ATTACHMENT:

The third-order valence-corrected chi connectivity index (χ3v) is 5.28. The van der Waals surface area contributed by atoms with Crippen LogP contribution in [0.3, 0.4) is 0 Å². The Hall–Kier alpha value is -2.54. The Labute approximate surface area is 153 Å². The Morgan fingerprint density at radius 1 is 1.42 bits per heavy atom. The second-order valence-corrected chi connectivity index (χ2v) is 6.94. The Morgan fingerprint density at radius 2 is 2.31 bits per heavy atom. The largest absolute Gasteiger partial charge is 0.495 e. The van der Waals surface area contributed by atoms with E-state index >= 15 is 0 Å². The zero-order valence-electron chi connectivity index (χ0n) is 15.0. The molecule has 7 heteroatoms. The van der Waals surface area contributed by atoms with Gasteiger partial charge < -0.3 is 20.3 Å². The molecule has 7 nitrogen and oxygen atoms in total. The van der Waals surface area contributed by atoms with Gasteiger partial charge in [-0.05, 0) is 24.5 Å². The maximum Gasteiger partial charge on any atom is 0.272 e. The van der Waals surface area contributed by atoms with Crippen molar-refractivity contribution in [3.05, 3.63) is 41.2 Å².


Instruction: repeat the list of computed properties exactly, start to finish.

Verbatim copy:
The third-order valence-corrected chi connectivity index (χ3v) is 5.28. The van der Waals surface area contributed by atoms with Crippen LogP contribution in [0.3, 0.4) is 0 Å². The Hall–Kier alpha value is -2.54. The Labute approximate surface area is 153 Å². The Morgan fingerprint density at radius 1 is 1.42 bits per heavy atom. The second-order valence-corrected chi connectivity index (χ2v) is 6.94. The Morgan fingerprint density at radius 2 is 2.31 bits per heavy atom. The largest absolute Gasteiger partial charge is 0.495 e. The van der Waals surface area contributed by atoms with E-state index >= 15 is 0 Å². The zero-order valence-electron chi connectivity index (χ0n) is 15.0. The molecule has 7 heteroatoms. The van der Waals surface area contributed by atoms with Gasteiger partial charge < -0.3 is 20.3 Å². The molecule has 7 nitrogen and oxygen atoms in total. The van der Waals surface area contributed by atoms with Gasteiger partial charge in [-0.05, 0) is 24.5 Å². The maximum Gasteiger partial charge on any atom is 0.272 e. The van der Waals surface area contributed by atoms with Crippen molar-refractivity contribution in [3.05, 3.63) is 41.2 Å².